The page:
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Logo of bmjThis ArticleThe BMJ
BMJ. 2007 November 17; 335(7628): 1002–1003.
Published online 2007 November 8. doi:  10.1136/bmj.39371.489398.80
PMCID: PMC2078650

Improving adherence to drugs for hypertension

Knut Schroeder, general practitioner1 and Tom Fahey, professor and head of department2

General practitioners who provide effective explanations of treatment achieve better results

Effective drug treatments are available for many chronic conditions. But management of chronic diseases can be successful only if health professionals prescribe appropriately and if drugs are taken appropriately to maximise their pharmacological effects. A systematic review of interventions to improve adherence stated that, “ways to help people follow medical treatments could have far larger effects on health than any treatment itself.”1 Interventions to improve adherence in people with hypertension have targeted patients and health professionals, but studies in the past have often lacked methodological rigour.

Adherence to long term treatment for chronic illnesses in developed countries is about 50%, and rates are probably even lower in developing countries.2 In this week's BMJ, Qureshi and colleagues report the results of a cluster randomised controlled trial of a simple educational package delivered to 78 general practitioners in Karachi, Pakistan.3 The intervention consisted of a one day “intensive training session” that covered knowledge and skills needed for the management of hypertension and included “explanations of therapy and use of appropriate communication strategies.” The trial included 200 people aged 40 or over with high blood pressure who were taking antihypertensive drugs. Adherence, defined as “correct dosing” (the proportion of doses taken), was measured using electronic drug monitors, and 178 of the participants completed the six week follow-up. The study took place six months after the general practitioners' training session. Adherence was significantly higher in the intervention group. Subgroup analysis of people with good versus poor adherence showed a clinically important decline in systolic (8.3 mm Hg; P=0.04) and diastolic blood pressure (3.8 mm Hg; P=0.1). In a country with relatively low levels of blood pressure control and a high prevalence of hypertension, the results of this study are encouraging.4

The study is important because it is a randomised controlled trial that uses a pragmatic intervention. Electronic drug monitoring, one of the more reliable methods of measuring adherence, was used to measure outcomes. The study has limitations—although the intervention seemed to be effective, it tells us little about which parts of the intervention helped increase adherence. We also do not know whether the effect is likely to be sustained because the follow-up period of six weeks is short, especially as treatment for this condition is usually life long.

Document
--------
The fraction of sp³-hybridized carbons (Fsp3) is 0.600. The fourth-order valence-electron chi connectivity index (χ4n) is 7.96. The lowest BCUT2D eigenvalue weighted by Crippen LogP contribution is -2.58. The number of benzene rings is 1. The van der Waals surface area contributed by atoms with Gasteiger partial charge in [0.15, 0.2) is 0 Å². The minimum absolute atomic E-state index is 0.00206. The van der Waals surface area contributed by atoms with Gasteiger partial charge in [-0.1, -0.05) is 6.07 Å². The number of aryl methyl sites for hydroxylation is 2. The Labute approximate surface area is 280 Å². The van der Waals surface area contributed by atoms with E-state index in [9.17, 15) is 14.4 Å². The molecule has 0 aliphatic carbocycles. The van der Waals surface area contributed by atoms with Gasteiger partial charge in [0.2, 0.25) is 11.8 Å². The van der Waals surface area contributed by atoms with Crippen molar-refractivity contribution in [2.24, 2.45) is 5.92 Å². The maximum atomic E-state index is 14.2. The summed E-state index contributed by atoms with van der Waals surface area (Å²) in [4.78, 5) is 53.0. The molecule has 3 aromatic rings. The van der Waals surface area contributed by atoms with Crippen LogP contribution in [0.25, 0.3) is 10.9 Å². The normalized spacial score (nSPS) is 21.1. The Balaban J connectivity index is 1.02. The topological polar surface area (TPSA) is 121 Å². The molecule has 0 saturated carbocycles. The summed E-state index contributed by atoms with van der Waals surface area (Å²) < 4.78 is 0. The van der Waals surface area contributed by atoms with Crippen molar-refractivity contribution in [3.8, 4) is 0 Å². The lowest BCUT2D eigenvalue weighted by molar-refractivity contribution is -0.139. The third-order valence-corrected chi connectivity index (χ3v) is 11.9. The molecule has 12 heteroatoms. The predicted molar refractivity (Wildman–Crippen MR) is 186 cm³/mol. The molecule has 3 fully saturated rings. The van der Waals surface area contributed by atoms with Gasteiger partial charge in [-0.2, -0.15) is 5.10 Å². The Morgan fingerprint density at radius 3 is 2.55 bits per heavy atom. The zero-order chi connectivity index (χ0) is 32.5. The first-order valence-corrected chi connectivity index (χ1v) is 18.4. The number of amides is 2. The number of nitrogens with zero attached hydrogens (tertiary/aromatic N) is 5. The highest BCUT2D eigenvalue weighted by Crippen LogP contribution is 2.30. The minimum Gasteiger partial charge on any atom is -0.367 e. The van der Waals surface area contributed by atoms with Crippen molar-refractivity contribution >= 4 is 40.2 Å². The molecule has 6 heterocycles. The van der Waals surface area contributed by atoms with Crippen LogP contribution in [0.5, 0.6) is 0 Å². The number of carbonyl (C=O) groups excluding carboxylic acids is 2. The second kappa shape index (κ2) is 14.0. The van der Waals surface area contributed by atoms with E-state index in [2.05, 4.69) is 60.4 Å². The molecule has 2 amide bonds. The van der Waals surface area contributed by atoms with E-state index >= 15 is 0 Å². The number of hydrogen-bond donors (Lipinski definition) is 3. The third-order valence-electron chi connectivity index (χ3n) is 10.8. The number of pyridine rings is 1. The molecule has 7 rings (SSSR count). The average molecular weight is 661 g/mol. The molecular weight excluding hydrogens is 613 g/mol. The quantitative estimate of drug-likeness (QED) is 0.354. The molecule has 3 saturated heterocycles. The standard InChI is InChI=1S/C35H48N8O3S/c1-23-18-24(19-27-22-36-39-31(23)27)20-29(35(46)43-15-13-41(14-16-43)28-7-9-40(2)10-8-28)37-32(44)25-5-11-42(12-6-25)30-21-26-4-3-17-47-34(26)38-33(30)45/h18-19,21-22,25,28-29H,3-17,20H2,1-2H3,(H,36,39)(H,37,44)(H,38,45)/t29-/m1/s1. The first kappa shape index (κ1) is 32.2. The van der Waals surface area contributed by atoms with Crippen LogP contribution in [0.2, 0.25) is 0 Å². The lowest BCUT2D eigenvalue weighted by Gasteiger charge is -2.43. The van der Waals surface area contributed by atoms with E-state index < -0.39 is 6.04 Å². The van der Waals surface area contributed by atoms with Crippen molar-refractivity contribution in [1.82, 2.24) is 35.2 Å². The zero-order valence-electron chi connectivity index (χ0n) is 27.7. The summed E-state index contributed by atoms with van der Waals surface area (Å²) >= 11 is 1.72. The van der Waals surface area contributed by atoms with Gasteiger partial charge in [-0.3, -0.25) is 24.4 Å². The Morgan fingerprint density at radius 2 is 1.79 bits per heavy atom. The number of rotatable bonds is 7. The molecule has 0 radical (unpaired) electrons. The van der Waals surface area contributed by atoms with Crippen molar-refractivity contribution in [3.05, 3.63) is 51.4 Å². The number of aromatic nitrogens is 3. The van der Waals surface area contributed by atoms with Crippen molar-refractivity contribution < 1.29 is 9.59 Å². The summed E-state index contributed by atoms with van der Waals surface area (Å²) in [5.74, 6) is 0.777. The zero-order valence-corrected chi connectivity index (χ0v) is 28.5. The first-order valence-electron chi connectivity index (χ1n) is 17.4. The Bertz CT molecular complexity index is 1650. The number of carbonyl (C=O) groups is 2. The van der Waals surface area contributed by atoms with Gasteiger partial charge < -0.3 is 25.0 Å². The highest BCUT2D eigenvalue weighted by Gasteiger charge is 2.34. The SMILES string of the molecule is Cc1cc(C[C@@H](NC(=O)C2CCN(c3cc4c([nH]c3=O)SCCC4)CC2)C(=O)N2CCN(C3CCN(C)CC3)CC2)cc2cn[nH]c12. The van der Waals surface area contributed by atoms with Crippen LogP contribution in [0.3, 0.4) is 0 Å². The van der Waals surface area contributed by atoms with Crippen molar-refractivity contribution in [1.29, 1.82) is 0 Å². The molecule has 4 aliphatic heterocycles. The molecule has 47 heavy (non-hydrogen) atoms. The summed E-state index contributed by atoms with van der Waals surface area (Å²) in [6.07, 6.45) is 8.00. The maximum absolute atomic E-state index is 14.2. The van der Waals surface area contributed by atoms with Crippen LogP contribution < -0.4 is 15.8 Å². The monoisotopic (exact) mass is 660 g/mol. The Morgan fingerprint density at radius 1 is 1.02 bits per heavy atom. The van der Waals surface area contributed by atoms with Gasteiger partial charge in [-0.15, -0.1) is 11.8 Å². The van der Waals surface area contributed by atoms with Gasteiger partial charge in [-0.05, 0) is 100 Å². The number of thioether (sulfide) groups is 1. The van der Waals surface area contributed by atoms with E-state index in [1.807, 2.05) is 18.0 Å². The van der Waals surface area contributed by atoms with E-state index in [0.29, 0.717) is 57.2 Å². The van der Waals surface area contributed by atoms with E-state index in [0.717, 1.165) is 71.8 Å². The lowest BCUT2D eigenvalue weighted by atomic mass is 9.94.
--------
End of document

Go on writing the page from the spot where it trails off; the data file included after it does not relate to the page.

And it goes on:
Randomised controlled trials of interventions to improve adherence have found that no simple interventions and only a few complex ones (interventions built up from several components, which may act independently and interdependently)5 are effective. In general, they have led to small improvements in adherence.1 6 7 In hypertension specifically, reducing the number of doses and simplifying drug regimens as well as some complex interventions seem to be effective.8 Educational interventions aimed at health professionals and patients are unlikely to result in clinically important reductions in blood pressure. An organised system of regular follow-up is probably the best way to achieve adequate blood pressure control.9

The association between adherence and control of blood pressure is far from clear. Adherence to drugs that lower blood pressure seems to be higher in randomised trials than in observational studies, perhaps because of a selection bias towards more motivated participants.10 In addition, adherence to treatment may vary between people with newly diagnosed hypertension and those with established disease.

Suboptimal adherence to prescribed drugs is a global health problem, and international and national initiatives have looked at ways to improve adherence, particularly in chronic conditions.2 11 Many studies in the past were of poor methodological quality. Any interventions that aim to increase drug adherence in primary care will probably be complex and will need to be developed rigorously.5 Funding bodies should take the need for development of interventions seriously and provide resources for conducting pilot work.

When dealing with a patient with hypertension who has not reached his or her target blood pressure, adherence to drugs is just one of several areas of management that need to be considered, including errors of measurement, white coat syndrome, antagonising drugs, and secondary hypertension.12 In this context, Qureshi and colleagues show that providing explanations and communicating with patients can enhance adherence and may also improve blood pressure control.

In addition to primary preventive measures, people with high blood pressure in both developed and developing countries need access to effective antihypertensive drugs. Particularly in settings where drug adherence is low, people will be more likely to take their drugs if health professionals have knowledge and skills in improving adherence. As Qureshi and colleagues' study shows, education of health professionals can achieve this goal.3


Competing interests: None declared.

Provenance and peer review: Commissioned; not externally peer reviewed.


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